Transforming Growth Factor Alpha

Transforming growth factor alpha (TGF alpha) is a small 50 amino acid residue long mitogenic protein that contains three disulfide bridges. TGF alpha shares about 30% sequence identity with epidermal growth factor (EGF) and competes with EGF for the same membrane-bound receptor sites. High amounts of TGF alpha/EGF receptor complexes have been noticed in some human cancers. TGF alphas are secreted by human cancer cells and retrovirus-transformed fibroblasts. TGF alpha acts alongside other growth factors such as type-beta transforming growth factor (TGF beta) to activate phenotypic cellular changes in certain cell lines. TGF alpha and other EGF-like proteins are thought to play a role in wound healing and oncogenesis.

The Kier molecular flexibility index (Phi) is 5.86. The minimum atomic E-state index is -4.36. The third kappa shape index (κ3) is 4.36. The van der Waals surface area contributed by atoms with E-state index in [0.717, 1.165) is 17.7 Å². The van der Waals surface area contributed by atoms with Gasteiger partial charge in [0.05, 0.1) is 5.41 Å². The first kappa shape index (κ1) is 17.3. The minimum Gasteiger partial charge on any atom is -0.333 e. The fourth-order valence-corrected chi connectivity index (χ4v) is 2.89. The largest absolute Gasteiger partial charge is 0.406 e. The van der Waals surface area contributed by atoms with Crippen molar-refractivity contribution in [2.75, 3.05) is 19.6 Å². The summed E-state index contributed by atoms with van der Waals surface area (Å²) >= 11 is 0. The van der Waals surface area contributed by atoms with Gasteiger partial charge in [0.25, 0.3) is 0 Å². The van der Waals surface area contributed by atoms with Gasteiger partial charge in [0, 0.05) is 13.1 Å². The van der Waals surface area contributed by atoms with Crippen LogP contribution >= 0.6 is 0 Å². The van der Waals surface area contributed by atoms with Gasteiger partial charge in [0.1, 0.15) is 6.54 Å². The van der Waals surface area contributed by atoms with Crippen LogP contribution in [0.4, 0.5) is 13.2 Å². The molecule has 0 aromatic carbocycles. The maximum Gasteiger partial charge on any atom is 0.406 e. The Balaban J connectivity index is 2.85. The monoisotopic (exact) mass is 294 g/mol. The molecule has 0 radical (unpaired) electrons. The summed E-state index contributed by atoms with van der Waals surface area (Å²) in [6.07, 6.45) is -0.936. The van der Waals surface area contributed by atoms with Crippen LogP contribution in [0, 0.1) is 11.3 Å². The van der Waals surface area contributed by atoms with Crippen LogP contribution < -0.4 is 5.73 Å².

The picture of TGF alpha shown here is colored by secondary structure. The three disulfide bonds found in the protein are between the following residues: Cys8-Cys21, Cys16-Cys32, and Cys34-Cys43. The side chains shown are thought to play an important role in the functionality of the TGF alpha and are Phe15, Arg42, and Leu48.

Another conformer of TGF without side chains:

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